Economics of logging

Forest Industry Taskforce progress

Thursday, August 18, 2016

In line with the Taskforce Terms of Reference, those representing the industry, union and enviro groups have refined the agreed opportunities for industry and conservation changes. This includes the establishment of new parks and reserves, threatened species, wood supply security, industry investment, measuring and valuing forest carbon, jobs and regional employment, review and reform regulations (laws), the future shape of the industry and the future shape of conservation and the parks system.

Storm-trashed woodchip mill - update

Sunday, July 31, 2016

Last week the first clunky attempt to load woodchips – minus wharf and conveyor belt began. It was incredibly slow and took 8 chip trucks about 45 minutes each to load, drive around to the nearby navy wharf and unload to a makeshift conveyor belt. This constant convoy over 5 days isn’t the most cost effective way to load woodchips.  This is about 7 times less efficient than when they were filling ship hulls at the chip mill’s (now damaged) loading facilities. This is not a long-term viable solution - and the rebuilding of the jetty looks pretty remote.

Native Forest logging: we can do better than this

Saturday, July 23, 2016

Originally published at: 

Pretty much everyone is sick of the slogans used by the major parties in the election. But jobs, growth and fairness remain pertinent to the current situation in the native forests of Victoria's Central Highlands. There, the reality is that native forest logging provides few jobs; it is not a growth industry – its resource availability is shrinking. It is not fair that taxpayers have to subsidise an industry worth far less to the economy than alternative uses of the forest.

Is Victoria's native forestry industry worth it at $5 million a job?

Monday, June 27, 2016

Originally published at: 

The viability of Victoria's government-owned native forestry business has been thrown into doubt by a high-level analysis concluding it takes more than $5 million of investment in roads, machinery and equipment to create a single timber job.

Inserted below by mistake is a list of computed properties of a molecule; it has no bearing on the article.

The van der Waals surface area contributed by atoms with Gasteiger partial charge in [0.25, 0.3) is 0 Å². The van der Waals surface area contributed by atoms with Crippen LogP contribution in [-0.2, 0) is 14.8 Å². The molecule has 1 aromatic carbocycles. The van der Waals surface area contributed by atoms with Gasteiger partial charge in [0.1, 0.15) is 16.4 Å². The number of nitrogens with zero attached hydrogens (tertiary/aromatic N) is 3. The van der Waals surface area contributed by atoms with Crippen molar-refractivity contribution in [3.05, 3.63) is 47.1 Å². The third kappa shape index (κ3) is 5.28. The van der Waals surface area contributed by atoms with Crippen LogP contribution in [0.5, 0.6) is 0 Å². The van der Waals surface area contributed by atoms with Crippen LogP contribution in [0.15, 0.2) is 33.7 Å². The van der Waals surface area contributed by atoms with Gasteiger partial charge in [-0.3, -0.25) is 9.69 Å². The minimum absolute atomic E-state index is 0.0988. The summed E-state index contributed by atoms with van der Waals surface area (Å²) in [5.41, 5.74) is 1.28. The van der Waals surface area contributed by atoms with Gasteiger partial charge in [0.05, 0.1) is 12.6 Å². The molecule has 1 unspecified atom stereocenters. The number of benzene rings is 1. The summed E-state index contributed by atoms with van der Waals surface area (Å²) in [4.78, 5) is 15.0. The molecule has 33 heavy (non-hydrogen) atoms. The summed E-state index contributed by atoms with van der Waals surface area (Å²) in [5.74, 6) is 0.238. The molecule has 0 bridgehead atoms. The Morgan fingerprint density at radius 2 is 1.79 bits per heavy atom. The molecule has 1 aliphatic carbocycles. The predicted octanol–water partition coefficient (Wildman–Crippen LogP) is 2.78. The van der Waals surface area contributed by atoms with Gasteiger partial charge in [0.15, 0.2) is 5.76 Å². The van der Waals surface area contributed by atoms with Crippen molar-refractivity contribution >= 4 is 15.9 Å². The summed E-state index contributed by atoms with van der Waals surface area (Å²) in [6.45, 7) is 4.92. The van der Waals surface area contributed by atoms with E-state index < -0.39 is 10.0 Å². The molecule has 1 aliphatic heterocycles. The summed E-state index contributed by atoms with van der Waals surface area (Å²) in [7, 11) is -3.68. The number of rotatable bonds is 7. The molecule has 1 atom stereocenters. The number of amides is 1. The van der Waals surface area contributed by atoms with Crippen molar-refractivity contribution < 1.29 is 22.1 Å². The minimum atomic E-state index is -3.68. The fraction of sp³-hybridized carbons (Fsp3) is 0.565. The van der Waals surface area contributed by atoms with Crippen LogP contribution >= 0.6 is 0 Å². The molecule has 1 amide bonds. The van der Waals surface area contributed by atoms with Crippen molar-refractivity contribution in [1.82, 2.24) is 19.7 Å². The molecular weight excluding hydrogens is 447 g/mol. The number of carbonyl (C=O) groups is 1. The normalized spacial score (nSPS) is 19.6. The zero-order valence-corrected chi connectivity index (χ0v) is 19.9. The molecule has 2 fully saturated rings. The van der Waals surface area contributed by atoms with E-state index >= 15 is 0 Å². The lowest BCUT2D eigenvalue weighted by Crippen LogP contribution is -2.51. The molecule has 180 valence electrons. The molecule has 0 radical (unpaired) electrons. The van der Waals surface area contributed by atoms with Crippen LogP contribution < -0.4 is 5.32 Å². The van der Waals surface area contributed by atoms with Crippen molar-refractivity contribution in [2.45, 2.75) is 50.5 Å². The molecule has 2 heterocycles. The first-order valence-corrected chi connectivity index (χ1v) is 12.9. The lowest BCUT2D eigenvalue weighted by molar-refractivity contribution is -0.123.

Victorian forests worth more as national park than timber

Tuesday, June 21, 2016

Originally published at: 

This ANU report proves the logging industry is worth 1/70th what the forests produce in water value.

Professor David Lindenmayer said plainly "This is really dumb economics..." Logging in the central highlands generated a tiny $29 per hectare of additional net economic activity in 2013-14. That compares to a $2,023 per hectare contribution to the state's water supply, a $2,667 per hectare contribution to agriculture and $353 per hectare from tourism.

The analysis also found the value of carbon sequestration was potentially greater than the value of logging. Based on a carbon price of $12.25 - which was the average price paid by the Commonwealth in its second direct action emissions fund auction - it estimated carbon storage could generated about $38 per hectare per year.

Central Highlands carbon storage worth more than logging

Monday, June 20, 2016

Originally published at: 

The Andrews government is considering creating a new national park in the central highlands. Photo: Justin McManus

Victoria's Central Highlands' forests would potentially generate more income for the state if they were permanently preserved to store carbon rather than logged, according to a major study.

Climate change whacks a worthy target – the CHIPMILL

Friday, June 17, 2016

Mother Nature dealt a 17m ‘Monster wave’ to the Eden woodchip mill’s loading facilities and jetty on 5th June. The east coast low that delivered this hit could be defined as an ‘Act of God’ meaning there might be no insurance payout.  Two massive chunks were taken out of the jetty, the pylons gone and the conveyor belt damaged. It might take 6-12 months to be rebuild and repaired.

Pages